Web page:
FRANCOIS HOLLANDE, PRESIDENT OF FRANCE (through translator): And companies it's necessarily that the salaries are transparent in the biggest companies, I mean, because only big companies are concerned with these big salaries above 1 million euros. So in these big companies, transparency first the general shareholders meeting will be consulted on these salaries. And when the salary is over 1 million euros, the company will have to contribute financial, all incomes included, which will go up to 75 percent.


SHUBERT: Moving to Pakistan, a lawyer threw a shoe at Pervez Musharraf as Pakistan's former president appeared in court. It's not clear whether the shoe hit Musharraf. The court awarded him an extension of his protective bail that prevents him from being arrested. Three court cases are pending against Musharraf and the bail is believed to have paved the way for his return to Pakistan last weekend.

Now staying in that country, Pakistan was shocked earlier this week when a female teacher was killed by Taliban gunmen. Shanaz Nazil (ph) was on her way to school when the men killed her. The latest attack targeting girl's education in the country.

In this exclusive report, CNN's Nic Robertson talks to one of her colleagues about to live in fear.


UNIDENTIFIED FEMALE: Pakistan is our country.

NIC ROBERTSON, CNN INTERNATIONAL CORRESPONDENT: A girl's school teacher afraid to reveal her identity. Her profession and her pupils becoming targets for Taliban terror.

UNIDNETIFIED FEMALE (through translator): All the children are terrified. They're getting threats because there is terror spread all over. They threaten they will bomb. Fear has spread everywhere.

ROBERTSON: Her close friend and fellow teacher Shanaz Nasli (ph) was gunned down apparently by Taliban assassins not far away just a few days ago as she walked to school. No one claimed responsibility for Nasli's (ph) brutal murder, but no one has any doubt the Taliban will stop at nothing to shut down girl's education.

UNIDENTIFIED FEMALE (through translator): We leave our houses gripped with fear. Even when we go home we are terrified that there may be someone on the way home who might kill us like Nasli. We are scared at school, too. What if they come into the school and kill us?

ROBERTSON: When schoolgirl Malala Yousafzai was shot in the head by Taliban last October, her attackers looked to silence her popular campaign for girl's education. And for awhile, it worked.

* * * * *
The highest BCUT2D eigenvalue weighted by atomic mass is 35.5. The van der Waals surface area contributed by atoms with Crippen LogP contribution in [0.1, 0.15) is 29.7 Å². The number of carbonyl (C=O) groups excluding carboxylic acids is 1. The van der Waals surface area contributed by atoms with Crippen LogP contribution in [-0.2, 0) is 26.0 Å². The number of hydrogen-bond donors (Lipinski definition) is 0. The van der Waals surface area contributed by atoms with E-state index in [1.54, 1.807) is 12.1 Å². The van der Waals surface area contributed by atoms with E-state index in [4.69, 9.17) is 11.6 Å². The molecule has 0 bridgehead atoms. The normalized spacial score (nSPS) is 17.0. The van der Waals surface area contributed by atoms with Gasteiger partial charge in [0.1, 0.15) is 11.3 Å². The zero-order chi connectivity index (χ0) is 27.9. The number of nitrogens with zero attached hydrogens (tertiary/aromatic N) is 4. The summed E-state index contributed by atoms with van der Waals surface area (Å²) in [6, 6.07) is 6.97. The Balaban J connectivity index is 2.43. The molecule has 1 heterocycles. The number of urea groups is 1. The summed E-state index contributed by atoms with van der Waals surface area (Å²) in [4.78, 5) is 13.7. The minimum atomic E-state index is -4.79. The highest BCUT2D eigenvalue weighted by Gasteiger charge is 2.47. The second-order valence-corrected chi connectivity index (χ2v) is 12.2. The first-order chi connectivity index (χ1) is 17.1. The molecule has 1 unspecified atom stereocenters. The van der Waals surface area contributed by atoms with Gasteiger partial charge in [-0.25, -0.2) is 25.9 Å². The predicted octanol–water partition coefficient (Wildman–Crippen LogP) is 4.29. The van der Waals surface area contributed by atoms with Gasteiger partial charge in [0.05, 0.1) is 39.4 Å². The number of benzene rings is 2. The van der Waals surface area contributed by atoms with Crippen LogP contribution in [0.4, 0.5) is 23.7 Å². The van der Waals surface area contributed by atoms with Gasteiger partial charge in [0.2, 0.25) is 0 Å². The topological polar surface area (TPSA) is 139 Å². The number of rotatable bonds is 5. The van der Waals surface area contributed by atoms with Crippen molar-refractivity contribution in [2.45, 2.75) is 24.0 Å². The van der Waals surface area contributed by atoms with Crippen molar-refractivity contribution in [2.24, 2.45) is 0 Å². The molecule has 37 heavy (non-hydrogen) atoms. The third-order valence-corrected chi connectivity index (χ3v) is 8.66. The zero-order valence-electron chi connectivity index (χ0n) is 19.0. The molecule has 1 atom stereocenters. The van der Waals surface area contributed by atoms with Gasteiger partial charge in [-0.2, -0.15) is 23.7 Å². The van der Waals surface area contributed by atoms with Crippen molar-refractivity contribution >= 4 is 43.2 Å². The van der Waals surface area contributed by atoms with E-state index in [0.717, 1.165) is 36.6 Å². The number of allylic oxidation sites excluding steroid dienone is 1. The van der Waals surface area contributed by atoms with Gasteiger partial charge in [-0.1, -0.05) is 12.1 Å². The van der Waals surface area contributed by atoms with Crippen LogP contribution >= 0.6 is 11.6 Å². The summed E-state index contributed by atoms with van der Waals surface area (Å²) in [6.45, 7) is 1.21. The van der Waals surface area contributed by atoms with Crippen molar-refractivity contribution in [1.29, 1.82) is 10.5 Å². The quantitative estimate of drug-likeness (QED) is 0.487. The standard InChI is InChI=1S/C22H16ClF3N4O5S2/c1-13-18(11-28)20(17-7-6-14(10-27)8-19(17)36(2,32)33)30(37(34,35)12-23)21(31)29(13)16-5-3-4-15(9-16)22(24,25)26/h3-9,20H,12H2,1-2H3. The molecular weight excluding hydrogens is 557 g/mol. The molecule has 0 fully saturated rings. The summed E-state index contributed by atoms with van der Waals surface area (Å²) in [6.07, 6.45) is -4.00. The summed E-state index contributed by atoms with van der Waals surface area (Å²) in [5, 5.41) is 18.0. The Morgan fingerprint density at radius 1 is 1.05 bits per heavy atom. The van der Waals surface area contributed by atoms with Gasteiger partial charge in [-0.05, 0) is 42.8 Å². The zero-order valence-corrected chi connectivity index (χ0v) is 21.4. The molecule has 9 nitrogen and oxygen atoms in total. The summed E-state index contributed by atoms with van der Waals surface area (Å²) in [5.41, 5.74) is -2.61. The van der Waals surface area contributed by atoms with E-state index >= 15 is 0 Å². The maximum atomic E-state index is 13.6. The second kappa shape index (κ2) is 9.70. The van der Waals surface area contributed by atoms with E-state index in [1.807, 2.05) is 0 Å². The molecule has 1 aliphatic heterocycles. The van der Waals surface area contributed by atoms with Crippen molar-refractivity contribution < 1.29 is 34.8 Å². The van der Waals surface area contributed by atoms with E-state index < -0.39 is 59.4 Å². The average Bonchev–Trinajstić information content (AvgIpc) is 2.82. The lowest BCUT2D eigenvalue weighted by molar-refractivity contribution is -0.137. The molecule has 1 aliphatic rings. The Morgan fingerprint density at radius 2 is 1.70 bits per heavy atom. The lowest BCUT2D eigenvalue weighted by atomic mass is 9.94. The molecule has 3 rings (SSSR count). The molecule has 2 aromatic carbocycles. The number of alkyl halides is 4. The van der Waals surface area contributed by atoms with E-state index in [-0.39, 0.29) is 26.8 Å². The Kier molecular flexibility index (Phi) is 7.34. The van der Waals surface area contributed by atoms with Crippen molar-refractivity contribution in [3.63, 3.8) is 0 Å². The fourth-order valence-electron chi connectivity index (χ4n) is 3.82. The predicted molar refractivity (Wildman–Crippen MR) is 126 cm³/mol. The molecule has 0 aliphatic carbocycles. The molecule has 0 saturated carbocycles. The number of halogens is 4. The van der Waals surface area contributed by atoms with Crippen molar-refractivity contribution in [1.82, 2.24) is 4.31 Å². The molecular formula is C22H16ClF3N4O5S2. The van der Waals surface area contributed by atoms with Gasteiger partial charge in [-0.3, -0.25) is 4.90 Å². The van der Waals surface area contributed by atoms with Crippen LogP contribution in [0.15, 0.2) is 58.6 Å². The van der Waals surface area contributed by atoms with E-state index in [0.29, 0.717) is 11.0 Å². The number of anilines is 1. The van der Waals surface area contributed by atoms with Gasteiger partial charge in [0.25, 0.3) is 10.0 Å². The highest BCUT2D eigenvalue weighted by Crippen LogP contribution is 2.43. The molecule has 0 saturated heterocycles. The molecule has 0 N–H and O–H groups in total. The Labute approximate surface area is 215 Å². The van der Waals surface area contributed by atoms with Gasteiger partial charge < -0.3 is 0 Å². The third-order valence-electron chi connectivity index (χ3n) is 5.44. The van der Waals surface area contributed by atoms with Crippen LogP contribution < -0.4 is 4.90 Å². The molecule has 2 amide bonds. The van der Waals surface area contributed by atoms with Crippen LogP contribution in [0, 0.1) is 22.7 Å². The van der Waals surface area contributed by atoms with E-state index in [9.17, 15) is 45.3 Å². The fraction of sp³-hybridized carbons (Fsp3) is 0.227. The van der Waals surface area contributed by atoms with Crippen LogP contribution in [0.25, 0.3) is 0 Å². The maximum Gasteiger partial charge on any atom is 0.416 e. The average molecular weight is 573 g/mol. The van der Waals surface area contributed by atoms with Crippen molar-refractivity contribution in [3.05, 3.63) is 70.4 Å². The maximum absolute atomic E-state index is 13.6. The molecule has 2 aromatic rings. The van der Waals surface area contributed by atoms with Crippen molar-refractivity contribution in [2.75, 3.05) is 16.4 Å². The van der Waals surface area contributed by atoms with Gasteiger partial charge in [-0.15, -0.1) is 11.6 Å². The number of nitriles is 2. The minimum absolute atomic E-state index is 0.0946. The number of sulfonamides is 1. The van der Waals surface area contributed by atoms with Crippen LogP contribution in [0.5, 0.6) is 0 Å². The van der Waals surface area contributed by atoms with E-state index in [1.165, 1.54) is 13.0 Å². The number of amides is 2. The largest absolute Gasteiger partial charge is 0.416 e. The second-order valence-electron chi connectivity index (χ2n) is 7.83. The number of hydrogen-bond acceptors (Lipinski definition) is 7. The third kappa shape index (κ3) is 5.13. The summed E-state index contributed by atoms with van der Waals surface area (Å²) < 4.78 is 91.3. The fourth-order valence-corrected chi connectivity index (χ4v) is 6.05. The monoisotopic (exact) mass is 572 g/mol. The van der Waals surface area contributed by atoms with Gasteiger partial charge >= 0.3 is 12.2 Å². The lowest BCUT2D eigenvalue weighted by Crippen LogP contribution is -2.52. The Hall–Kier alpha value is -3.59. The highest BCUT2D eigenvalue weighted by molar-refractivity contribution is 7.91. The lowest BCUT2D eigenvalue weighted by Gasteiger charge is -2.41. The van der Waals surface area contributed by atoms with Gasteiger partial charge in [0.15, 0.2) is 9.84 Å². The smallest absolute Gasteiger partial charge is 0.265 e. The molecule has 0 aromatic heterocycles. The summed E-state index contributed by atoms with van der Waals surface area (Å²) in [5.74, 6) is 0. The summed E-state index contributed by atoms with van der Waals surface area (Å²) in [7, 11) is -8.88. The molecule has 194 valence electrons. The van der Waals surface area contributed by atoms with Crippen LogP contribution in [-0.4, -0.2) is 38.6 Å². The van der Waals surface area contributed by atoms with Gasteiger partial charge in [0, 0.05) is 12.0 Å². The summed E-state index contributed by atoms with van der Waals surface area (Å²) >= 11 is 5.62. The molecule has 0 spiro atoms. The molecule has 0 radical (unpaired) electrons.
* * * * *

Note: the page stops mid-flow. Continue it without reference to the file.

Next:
UNIDENTIFIED FEMALE (through translator): All the parents were terrified. Thank god forbid if something like this happened to our daughter. All the girl's schools were also closed. They made their girls stay at home.

ROBERTSON: But as Malala's plight and life saving surgery in the UK galvanized global outrage, it helped this teacher realize just by coming to class she, too, could fight for girl's education.

UNIDENTIFIED FEMALE (through translator): Malala's mission, when we realized what it was, and that that was the reason she was targeted, made us very proud that she was a girl and that she is from our country.

ROBERTSON: In recent weeks, Pakistan's government facing growing pressure, passed a law requiring children ages five to 16 to attend school. Among other things, it also says local governments must ensure safety of students and teachers going too and from school. It is a start, but for this teacher the government must do more.

UNIDENTIFIED FEMALE (through translator): Security should be increased. We women are given no security. The female teachers should go from house to house explaining how important girl's education is. There are a lot of girls staying at home who would come out and fight for their rights.

ROBERTSON: Until then, brave teachers like this must remain anonymous.

Nic Robertson, CNN, Islamabad, Pakistan.


SHUBERT: More than 220 people have been rescued from two floating ice sheets in Latvia. The ice flows broke off from the coast earlier on Friday. Many of the people stranded were out fishing or just taking a walk near the beach. It's believed the ice cracked after temperatures rose above zero.

Jenny Harrison joins me now from the international weather center. Jenny, just how does something like this happen?

Well, you know, it's actually very common, Atika, but it's something we're just not used to. It depends, of course, what part of the world you're actually from, so of course the people of Latvia must be well used to this.

Now they got caught (inaudible) that is certainly the case, but this shows you exactly what actually happened. So this image taken, of course, courtesy of NASA. And this is Friday, so this is the whole area that we're actually referring to within the bay off the coast close to Riga. So this is the ice flow we're talking about. And the ice flow is actually a large piece of drift ice. When you get a very, very large expanse such as this, it's actually known as an ice field.

Now drift ice is actually seasonal. It forms offshore and its formed by the currents and also by the wind. So this is Friday. Now you can see in all of these cracks that have formed. And when you look just a couple of days before on Wednesday hardly anything to be seen and that is because the temperature has actually gone above freezing for the first time, literally, on this Friday

We've had temperatures for the last 23 days in Riga actually below the average. So just to zoom in again. And you can see very, very clearly now these massive cracks that have actually occurred very widespread. And of course this is what has caused this ice to actually break off. This is why these people got stranded.